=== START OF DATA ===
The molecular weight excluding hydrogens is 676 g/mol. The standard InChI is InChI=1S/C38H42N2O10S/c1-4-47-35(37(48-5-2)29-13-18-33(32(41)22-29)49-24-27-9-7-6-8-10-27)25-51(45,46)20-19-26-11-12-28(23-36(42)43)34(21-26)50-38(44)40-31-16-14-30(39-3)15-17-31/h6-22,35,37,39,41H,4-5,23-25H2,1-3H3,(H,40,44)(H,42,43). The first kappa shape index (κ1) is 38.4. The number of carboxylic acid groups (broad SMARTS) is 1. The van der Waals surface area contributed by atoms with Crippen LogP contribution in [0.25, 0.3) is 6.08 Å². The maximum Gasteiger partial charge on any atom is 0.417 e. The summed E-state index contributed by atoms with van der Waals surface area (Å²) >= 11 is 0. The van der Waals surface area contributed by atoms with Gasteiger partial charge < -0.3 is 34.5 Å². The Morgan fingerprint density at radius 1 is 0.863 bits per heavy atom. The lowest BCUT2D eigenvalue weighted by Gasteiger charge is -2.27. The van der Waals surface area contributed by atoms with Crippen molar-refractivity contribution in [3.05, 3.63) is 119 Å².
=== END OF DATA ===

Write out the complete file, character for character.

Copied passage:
The molecular weight excluding hydrogens is 676 g/mol. The standard InChI is InChI=1S/C38H42N2O10S/c1-4-47-35(37(48-5-2)29-13-18-33(32(41)22-29)49-24-27-9-7-6-8-10-27)25-51(45,46)20-19-26-11-12-28(23-36(42)43)34(21-26)50-38(44)40-31-16-14-30(39-3)15-17-31/h6-22,35,37,39,41H,4-5,23-25H2,1-3H3,(H,40,44)(H,42,43). The first kappa shape index (κ1) is 38.4. The number of carboxylic acid groups (broad SMARTS) is 1. The van der Waals surface area contributed by atoms with Crippen LogP contribution in [0.25, 0.3) is 6.08 Å². The maximum Gasteiger partial charge on any atom is 0.417 e. The summed E-state index contributed by atoms with van der Waals surface area (Å²) >= 11 is 0. The van der Waals surface area contributed by atoms with Gasteiger partial charge < -0.3 is 34.5 Å². The Morgan fingerprint density at radius 1 is 0.863 bits per heavy atom. The lowest BCUT2D eigenvalue weighted by Gasteiger charge is -2.27. The van der Waals surface area contributed by atoms with Crippen molar-refractivity contribution in [3.05, 3.63) is 119 Å².